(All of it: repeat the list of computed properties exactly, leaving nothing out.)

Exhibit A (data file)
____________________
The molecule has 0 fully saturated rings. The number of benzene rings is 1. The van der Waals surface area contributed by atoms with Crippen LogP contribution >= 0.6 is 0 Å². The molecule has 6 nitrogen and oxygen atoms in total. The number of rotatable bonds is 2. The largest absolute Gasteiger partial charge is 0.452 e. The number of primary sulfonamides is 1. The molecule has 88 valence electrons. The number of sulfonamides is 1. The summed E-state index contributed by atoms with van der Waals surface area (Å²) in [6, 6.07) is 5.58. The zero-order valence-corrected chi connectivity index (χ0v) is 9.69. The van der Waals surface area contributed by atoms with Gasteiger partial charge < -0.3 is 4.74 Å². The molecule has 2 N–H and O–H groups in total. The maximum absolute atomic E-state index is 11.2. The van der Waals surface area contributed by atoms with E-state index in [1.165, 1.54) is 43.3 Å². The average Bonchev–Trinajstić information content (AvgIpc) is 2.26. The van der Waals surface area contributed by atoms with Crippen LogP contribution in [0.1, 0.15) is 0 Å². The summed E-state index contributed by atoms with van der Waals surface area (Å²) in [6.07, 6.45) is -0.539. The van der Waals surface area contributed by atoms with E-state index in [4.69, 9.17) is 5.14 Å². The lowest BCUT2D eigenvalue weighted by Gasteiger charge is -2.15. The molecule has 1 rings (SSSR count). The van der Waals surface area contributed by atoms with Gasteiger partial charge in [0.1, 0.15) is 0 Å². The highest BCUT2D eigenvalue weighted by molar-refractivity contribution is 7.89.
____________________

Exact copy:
The molecule has 0 fully saturated rings. The number of benzene rings is 1. The van der Waals surface area contributed by atoms with Crippen LogP contribution >= 0.6 is 0 Å². The molecule has 6 nitrogen and oxygen atoms in total. The number of rotatable bonds is 2. The largest absolute Gasteiger partial charge is 0.452 e. The number of primary sulfonamides is 1. The molecule has 88 valence electrons. The number of sulfonamides is 1. The summed E-state index contributed by atoms with van der Waals surface area (Å²) in [6, 6.07) is 5.58. The zero-order valence-corrected chi connectivity index (χ0v) is 9.69. The van der Waals surface area contributed by atoms with Gasteiger partial charge < -0.3 is 4.74 Å². The molecule has 2 N–H and O–H groups in total. The maximum absolute atomic E-state index is 11.2. The van der Waals surface area contributed by atoms with E-state index in [1.165, 1.54) is 43.3 Å². The average Bonchev–Trinajstić information content (AvgIpc) is 2.26. The van der Waals surface area contributed by atoms with Crippen LogP contribution in [0.1, 0.15) is 0 Å². The summed E-state index contributed by atoms with van der Waals surface area (Å²) in [6.07, 6.45) is -0.539. The van der Waals surface area contributed by atoms with E-state index in [4.69, 9.17) is 5.14 Å². The lowest BCUT2D eigenvalue weighted by Gasteiger charge is -2.15. The molecule has 1 rings (SSSR count). The van der Waals surface area contributed by atoms with Gasteiger partial charge in [0.1, 0.15) is 0 Å². The highest BCUT2D eigenvalue weighted by molar-refractivity contribution is 7.89.